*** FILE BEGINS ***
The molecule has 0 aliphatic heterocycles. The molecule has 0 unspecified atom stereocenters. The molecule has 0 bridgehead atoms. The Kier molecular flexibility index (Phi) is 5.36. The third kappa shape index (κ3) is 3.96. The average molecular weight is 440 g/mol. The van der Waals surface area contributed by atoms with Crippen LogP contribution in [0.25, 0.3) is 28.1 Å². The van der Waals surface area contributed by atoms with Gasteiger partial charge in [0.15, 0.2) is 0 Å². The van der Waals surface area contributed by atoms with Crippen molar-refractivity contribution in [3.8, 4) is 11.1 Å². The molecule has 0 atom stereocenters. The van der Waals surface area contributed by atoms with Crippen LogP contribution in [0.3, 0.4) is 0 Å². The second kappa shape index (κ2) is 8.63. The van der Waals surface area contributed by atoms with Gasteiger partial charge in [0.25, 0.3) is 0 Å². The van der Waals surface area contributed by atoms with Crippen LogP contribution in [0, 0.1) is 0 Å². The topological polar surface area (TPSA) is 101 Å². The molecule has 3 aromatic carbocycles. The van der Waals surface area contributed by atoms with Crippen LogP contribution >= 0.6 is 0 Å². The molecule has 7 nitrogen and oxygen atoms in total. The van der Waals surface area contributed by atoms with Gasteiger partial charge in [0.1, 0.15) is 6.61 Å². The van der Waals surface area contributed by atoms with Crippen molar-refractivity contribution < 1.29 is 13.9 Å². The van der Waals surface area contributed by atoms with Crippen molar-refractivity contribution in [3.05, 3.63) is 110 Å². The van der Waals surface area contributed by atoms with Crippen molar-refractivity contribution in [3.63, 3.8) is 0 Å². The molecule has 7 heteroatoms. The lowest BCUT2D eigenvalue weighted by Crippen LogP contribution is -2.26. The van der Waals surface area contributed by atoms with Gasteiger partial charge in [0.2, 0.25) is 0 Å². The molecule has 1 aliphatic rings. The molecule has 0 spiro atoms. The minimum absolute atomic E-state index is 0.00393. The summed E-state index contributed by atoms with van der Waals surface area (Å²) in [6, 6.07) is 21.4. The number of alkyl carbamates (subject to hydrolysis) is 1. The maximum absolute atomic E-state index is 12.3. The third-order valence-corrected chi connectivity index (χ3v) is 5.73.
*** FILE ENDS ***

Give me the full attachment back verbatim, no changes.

The molecule has 0 aliphatic heterocycles. The molecule has 0 unspecified atom stereocenters. The molecule has 0 bridgehead atoms. The Kier molecular flexibility index (Phi) is 5.36. The third kappa shape index (κ3) is 3.96. The average molecular weight is 440 g/mol. The van der Waals surface area contributed by atoms with Crippen LogP contribution in [0.25, 0.3) is 28.1 Å². The van der Waals surface area contributed by atoms with Gasteiger partial charge in [0.15, 0.2) is 0 Å². The van der Waals surface area contributed by atoms with Crippen molar-refractivity contribution in [3.8, 4) is 11.1 Å². The molecule has 0 atom stereocenters. The van der Waals surface area contributed by atoms with Crippen LogP contribution in [0.3, 0.4) is 0 Å². The second kappa shape index (κ2) is 8.63. The van der Waals surface area contributed by atoms with Gasteiger partial charge in [0.25, 0.3) is 0 Å². The van der Waals surface area contributed by atoms with Crippen LogP contribution in [0, 0.1) is 0 Å². The topological polar surface area (TPSA) is 101 Å². The molecule has 3 aromatic carbocycles. The van der Waals surface area contributed by atoms with Crippen LogP contribution >= 0.6 is 0 Å². The molecule has 7 nitrogen and oxygen atoms in total. The van der Waals surface area contributed by atoms with Gasteiger partial charge in [0.1, 0.15) is 6.61 Å². The van der Waals surface area contributed by atoms with Crippen molar-refractivity contribution < 1.29 is 13.9 Å². The van der Waals surface area contributed by atoms with Crippen molar-refractivity contribution in [3.05, 3.63) is 110 Å². The van der Waals surface area contributed by atoms with Crippen molar-refractivity contribution in [3.63, 3.8) is 0 Å². The molecule has 7 heteroatoms. The lowest BCUT2D eigenvalue weighted by Crippen LogP contribution is -2.26. The van der Waals surface area contributed by atoms with Gasteiger partial charge in [0.2, 0.25) is 0 Å². The molecule has 1 aliphatic rings. The molecule has 0 spiro atoms. The minimum absolute atomic E-state index is 0.00393. The summed E-state index contributed by atoms with van der Waals surface area (Å²) in [6, 6.07) is 21.4. The number of alkyl carbamates (subject to hydrolysis) is 1. The maximum absolute atomic E-state index is 12.3. The third-order valence-corrected chi connectivity index (χ3v) is 5.73.